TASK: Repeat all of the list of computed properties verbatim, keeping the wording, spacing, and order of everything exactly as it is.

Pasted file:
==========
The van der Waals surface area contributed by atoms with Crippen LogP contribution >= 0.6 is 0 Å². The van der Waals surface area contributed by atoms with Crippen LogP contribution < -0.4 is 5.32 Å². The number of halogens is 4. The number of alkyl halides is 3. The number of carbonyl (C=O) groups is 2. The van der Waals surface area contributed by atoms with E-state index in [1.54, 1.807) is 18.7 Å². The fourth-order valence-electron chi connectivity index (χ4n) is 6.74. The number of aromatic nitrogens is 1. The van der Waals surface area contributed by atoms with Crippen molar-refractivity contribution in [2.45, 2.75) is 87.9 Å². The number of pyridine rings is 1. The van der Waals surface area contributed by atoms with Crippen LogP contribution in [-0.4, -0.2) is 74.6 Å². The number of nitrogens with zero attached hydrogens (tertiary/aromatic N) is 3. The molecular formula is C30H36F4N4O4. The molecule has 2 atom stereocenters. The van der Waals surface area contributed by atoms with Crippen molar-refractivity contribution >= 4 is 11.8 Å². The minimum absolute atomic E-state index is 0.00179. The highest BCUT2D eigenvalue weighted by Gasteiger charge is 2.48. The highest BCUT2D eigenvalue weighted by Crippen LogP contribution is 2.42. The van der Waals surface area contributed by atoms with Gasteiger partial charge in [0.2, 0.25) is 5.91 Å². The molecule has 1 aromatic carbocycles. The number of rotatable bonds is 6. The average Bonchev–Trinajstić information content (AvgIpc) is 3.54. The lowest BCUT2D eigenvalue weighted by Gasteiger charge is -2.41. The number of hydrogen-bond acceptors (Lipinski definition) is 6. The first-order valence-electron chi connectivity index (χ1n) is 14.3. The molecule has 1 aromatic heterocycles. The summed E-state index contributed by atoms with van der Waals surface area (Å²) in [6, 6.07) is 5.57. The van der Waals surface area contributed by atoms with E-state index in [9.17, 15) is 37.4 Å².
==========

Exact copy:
The van der Waals surface area contributed by atoms with Crippen LogP contribution >= 0.6 is 0 Å². The van der Waals surface area contributed by atoms with Crippen LogP contribution < -0.4 is 5.32 Å². The number of halogens is 4. The number of alkyl halides is 3. The number of carbonyl (C=O) groups is 2. The van der Waals surface area contributed by atoms with E-state index in [1.54, 1.807) is 18.7 Å². The fourth-order valence-electron chi connectivity index (χ4n) is 6.74. The number of aromatic nitrogens is 1. The van der Waals surface area contributed by atoms with Crippen molar-refractivity contribution in [2.45, 2.75) is 87.9 Å². The number of pyridine rings is 1. The van der Waals surface area contributed by atoms with Crippen LogP contribution in [-0.4, -0.2) is 74.6 Å². The number of nitrogens with zero attached hydrogens (tertiary/aromatic N) is 3. The molecular formula is C30H36F4N4O4. The molecule has 2 atom stereocenters. The van der Waals surface area contributed by atoms with Crippen molar-refractivity contribution >= 4 is 11.8 Å². The minimum absolute atomic E-state index is 0.00179. The highest BCUT2D eigenvalue weighted by Gasteiger charge is 2.48. The highest BCUT2D eigenvalue weighted by Crippen LogP contribution is 2.42. The van der Waals surface area contributed by atoms with Gasteiger partial charge in [0.2, 0.25) is 5.91 Å². The molecule has 1 aromatic carbocycles. The number of rotatable bonds is 6. The average Bonchev–Trinajstić information content (AvgIpc) is 3.54. The lowest BCUT2D eigenvalue weighted by Gasteiger charge is -2.41. The number of hydrogen-bond acceptors (Lipinski definition) is 6. The first-order valence-electron chi connectivity index (χ1n) is 14.3. The molecule has 1 aromatic heterocycles. The summed E-state index contributed by atoms with van der Waals surface area (Å²) in [6, 6.07) is 5.57. The van der Waals surface area contributed by atoms with E-state index in [9.17, 15) is 37.4 Å².